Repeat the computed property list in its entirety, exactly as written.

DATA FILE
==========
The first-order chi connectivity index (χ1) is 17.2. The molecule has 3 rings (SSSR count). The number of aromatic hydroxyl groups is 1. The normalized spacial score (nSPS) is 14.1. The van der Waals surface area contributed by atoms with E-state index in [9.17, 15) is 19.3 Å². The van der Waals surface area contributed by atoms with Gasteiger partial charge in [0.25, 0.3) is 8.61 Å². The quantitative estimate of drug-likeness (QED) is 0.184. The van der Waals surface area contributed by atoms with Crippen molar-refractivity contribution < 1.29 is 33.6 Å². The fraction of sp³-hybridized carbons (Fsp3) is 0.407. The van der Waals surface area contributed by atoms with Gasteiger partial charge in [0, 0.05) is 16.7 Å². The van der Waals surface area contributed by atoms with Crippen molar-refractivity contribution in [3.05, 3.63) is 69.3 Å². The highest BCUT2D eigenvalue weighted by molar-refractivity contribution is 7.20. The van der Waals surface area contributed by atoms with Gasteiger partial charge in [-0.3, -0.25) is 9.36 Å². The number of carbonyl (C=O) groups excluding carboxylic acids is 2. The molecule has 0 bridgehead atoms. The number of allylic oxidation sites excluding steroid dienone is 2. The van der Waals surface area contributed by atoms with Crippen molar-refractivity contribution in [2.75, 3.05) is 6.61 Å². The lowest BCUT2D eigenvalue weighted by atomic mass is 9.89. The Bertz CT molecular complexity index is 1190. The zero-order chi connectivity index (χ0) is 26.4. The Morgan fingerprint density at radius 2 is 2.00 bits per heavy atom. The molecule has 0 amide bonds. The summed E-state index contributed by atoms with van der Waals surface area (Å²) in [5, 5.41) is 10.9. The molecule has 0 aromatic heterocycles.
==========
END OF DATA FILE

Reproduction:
The first-order chi connectivity index (χ1) is 17.2. The molecule has 3 rings (SSSR count). The number of aromatic hydroxyl groups is 1. The normalized spacial score (nSPS) is 14.1. The van der Waals surface area contributed by atoms with E-state index in [9.17, 15) is 19.3 Å². The van der Waals surface area contributed by atoms with Gasteiger partial charge in [0.25, 0.3) is 8.61 Å². The quantitative estimate of drug-likeness (QED) is 0.184. The van der Waals surface area contributed by atoms with Crippen molar-refractivity contribution < 1.29 is 33.6 Å². The fraction of sp³-hybridized carbons (Fsp3) is 0.407. The van der Waals surface area contributed by atoms with Gasteiger partial charge in [0, 0.05) is 16.7 Å². The van der Waals surface area contributed by atoms with Crippen molar-refractivity contribution in [3.05, 3.63) is 69.3 Å². The highest BCUT2D eigenvalue weighted by molar-refractivity contribution is 7.20. The van der Waals surface area contributed by atoms with Gasteiger partial charge in [-0.3, -0.25) is 9.36 Å². The number of carbonyl (C=O) groups excluding carboxylic acids is 2. The molecule has 0 bridgehead atoms. The number of allylic oxidation sites excluding steroid dienone is 2. The van der Waals surface area contributed by atoms with Crippen molar-refractivity contribution in [2.75, 3.05) is 6.61 Å². The lowest BCUT2D eigenvalue weighted by atomic mass is 9.89. The Bertz CT molecular complexity index is 1190. The zero-order chi connectivity index (χ0) is 26.4. The Morgan fingerprint density at radius 2 is 2.00 bits per heavy atom. The molecule has 0 amide bonds. The summed E-state index contributed by atoms with van der Waals surface area (Å²) in [5, 5.41) is 10.9. The molecule has 0 aromatic heterocycles.